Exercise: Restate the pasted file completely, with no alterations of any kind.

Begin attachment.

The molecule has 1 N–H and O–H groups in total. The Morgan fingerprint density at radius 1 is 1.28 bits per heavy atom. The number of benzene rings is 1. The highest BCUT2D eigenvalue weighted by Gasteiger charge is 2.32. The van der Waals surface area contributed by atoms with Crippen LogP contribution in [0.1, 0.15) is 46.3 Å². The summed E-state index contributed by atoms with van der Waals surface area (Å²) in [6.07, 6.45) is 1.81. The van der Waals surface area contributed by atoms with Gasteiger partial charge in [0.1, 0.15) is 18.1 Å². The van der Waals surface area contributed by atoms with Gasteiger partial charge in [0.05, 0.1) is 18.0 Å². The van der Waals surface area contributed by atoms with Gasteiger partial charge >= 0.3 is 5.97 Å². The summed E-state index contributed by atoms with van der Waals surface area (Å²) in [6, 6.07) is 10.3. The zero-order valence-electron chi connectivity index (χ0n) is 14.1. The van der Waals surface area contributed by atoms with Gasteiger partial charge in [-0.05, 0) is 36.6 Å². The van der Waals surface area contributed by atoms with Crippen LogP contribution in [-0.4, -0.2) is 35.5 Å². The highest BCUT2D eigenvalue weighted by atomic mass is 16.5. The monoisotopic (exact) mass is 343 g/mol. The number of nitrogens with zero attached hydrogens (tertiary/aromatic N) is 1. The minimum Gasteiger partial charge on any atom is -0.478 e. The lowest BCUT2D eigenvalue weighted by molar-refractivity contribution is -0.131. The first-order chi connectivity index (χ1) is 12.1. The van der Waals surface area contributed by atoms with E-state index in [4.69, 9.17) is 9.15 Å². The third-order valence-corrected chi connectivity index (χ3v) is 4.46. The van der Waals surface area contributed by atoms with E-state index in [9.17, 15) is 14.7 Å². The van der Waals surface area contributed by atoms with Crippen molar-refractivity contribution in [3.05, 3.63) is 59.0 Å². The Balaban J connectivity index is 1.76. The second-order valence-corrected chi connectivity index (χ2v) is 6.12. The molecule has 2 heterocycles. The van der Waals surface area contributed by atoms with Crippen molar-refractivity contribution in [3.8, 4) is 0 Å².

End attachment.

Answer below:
The molecule has 1 N–H and O–H groups in total. The Morgan fingerprint density at radius 1 is 1.28 bits per heavy atom. The number of benzene rings is 1. The highest BCUT2D eigenvalue weighted by Gasteiger charge is 2.32. The van der Waals surface area contributed by atoms with Crippen LogP contribution in [0.1, 0.15) is 46.3 Å². The summed E-state index contributed by atoms with van der Waals surface area (Å²) in [6.07, 6.45) is 1.81. The van der Waals surface area contributed by atoms with Gasteiger partial charge in [0.1, 0.15) is 18.1 Å². The van der Waals surface area contributed by atoms with Gasteiger partial charge in [0.05, 0.1) is 18.0 Å². The van der Waals surface area contributed by atoms with Gasteiger partial charge >= 0.3 is 5.97 Å². The summed E-state index contributed by atoms with van der Waals surface area (Å²) in [6, 6.07) is 10.3. The zero-order valence-electron chi connectivity index (χ0n) is 14.1. The van der Waals surface area contributed by atoms with Gasteiger partial charge in [-0.05, 0) is 36.6 Å². The van der Waals surface area contributed by atoms with Crippen LogP contribution in [-0.4, -0.2) is 35.5 Å². The highest BCUT2D eigenvalue weighted by atomic mass is 16.5. The monoisotopic (exact) mass is 343 g/mol. The number of nitrogens with zero attached hydrogens (tertiary/aromatic N) is 1. The minimum Gasteiger partial charge on any atom is -0.478 e. The lowest BCUT2D eigenvalue weighted by molar-refractivity contribution is -0.131. The first-order chi connectivity index (χ1) is 12.1. The van der Waals surface area contributed by atoms with E-state index in [4.69, 9.17) is 9.15 Å². The third-order valence-corrected chi connectivity index (χ3v) is 4.46. The van der Waals surface area contributed by atoms with E-state index in [9.17, 15) is 14.7 Å². The van der Waals surface area contributed by atoms with Crippen molar-refractivity contribution in [3.05, 3.63) is 59.0 Å². The Balaban J connectivity index is 1.76. The second-order valence-corrected chi connectivity index (χ2v) is 6.12. The molecule has 2 heterocycles. The van der Waals surface area contributed by atoms with Crippen molar-refractivity contribution in [3.8, 4) is 0 Å².